Over the next few months I’ll be offering a series of blog posts that look at the piano TRACKS project in detail and explain what practical help it can offer to piano teachers and their students. This first post will explore how the project came into being, and uncover the four main areas within it.
Background: The shift away from graded music exams.
Some of my students take graded exams, but there are many do not choose to go down this route. In these cases we build skill and knowledge by exploring lots of different repertoire, and for the right person this can often result in well rounded musicianship. However, I noticed that there were a number of learners in my studio who needed something of a middle ground. They required a sense of semi-formal structure that would keep on track towards their goals but also be responsive to their changing needs. These were the students I originally had in mind when I started to design the piano TRACKS curriculum and checklists.
Once I started testing and using the checklists with my own students I found that they actually had a range of uses. Firstly, I found they were a real boost to my planning. I could easily see exactly where the student was and what area they needed to work on next. This meant I could plan both efficiently and effectively to ensure they made progress.
The checklists help students to stay motivated as they can see tangible results, and have a physical record of how far they have come. Of course, the ideal student wouldn’t need any external motivation, but how many of us can say we are the ideal?! This method gives them an extra incentive to keep learning. Students have a reminder to go the extra mile when practising so they can tick something off in their next lesson.
The piano curriculum gave me a simple structure around which I could tailor personalised activities. A core tenet of my teaching practice is that lessons are geared to each individual student. It can be tempting to stick to an area or activity that a student excels at, and avoid pushing them to do something more difficult. Our piano curriculum provides an outline of the musical concepts that most students should get to try during their journey, ensuring that every student builds a thorough foundation at the piano.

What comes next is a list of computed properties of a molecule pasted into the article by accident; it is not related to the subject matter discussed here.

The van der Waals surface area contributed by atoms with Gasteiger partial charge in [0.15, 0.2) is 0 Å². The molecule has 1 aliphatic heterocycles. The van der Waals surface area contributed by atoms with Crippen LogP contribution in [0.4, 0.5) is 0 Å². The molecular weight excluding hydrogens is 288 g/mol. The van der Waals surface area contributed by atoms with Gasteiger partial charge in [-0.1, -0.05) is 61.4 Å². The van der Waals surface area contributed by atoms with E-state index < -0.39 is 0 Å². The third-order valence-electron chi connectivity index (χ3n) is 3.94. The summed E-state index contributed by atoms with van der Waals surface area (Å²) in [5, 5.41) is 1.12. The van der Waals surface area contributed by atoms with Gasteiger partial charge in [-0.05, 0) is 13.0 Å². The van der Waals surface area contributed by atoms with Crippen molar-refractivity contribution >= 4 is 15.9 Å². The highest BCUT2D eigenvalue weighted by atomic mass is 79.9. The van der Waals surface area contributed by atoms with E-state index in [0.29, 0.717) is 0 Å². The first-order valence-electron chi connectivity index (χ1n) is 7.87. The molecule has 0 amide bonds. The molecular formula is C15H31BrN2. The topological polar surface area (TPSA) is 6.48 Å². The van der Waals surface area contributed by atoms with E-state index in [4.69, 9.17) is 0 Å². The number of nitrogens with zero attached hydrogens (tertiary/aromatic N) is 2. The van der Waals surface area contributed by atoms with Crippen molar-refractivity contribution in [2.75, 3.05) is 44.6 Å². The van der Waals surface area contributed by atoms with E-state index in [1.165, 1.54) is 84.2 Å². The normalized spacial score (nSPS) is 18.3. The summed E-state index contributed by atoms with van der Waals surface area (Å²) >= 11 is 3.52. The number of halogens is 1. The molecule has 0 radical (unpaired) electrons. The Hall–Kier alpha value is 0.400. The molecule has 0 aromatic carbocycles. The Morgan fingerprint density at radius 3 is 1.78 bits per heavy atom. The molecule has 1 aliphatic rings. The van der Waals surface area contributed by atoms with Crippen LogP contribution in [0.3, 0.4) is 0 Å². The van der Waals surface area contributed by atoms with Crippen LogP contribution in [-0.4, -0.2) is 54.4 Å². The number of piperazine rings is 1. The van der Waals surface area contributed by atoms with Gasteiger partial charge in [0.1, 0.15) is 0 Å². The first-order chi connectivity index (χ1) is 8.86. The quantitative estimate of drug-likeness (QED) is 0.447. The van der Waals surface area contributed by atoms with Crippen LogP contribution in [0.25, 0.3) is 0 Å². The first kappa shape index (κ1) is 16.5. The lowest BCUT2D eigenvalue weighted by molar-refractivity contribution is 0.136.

How often have you had a student transfer from another teacher who isn’t able to tell you where they got to, for whatever reason, or perhaps has Grade 3 but needs more help with the theoretical understanding? These books can help with this problem. Although it is not an exact science, they can provide an idea of the level the student has achieved so far, and the new teacher can avoid taking too many steps backwards.
Curriculum, Checklists, Teaching Ideas, and Worksheets
There are four main areas of the piano TRACKS project. I have already mention the piano curriculum which is at the heart of everything. This curriculum breaks learning down into progressive stages and content modules. It is free to download so teachers can use it as the basis of their own teaching curriculum.
The piano TRACKS checklists come as a book or a PDF. These checklists can be used in a variety of ways, and are designed to help students and teachers monitor progress and visualise achievement.
The website website contains a ‘Signposts to Resources’ area, which contains different teaching ideas for each element of learning in the checklists. In the early stages of my career I often struggled to find ideas for teaching, so I wanted to create this area of the website to help those teachers in particular. But, even now, I am still on the lookout for new techniques and resources so this area of the website is ever expanding!
I design bespoke worksheets and flash cards that follow the piano TRACKS curriculum. These are included in our the ‘Signposts to Resources’ section of our website, but you can also find them by looking directly at our Payhip shop.
Where to start
This is a large project, and it can be difficult to know how to get in to it. I would recommend starting with the curriculum, to familiarise yourself with what we have included and make sure it fits with your own beliefs about a strong music education. The piano TRACKS project is designed to complement your own teaching methods, and provide a basic skeleton that you can flesh out with your favourite activities, repertoire, and ideas. I hope that within it you can find something of value to bring to your students.
Don’t forget to sign up to our mailing list for updates on new blog posts, material, and website additions.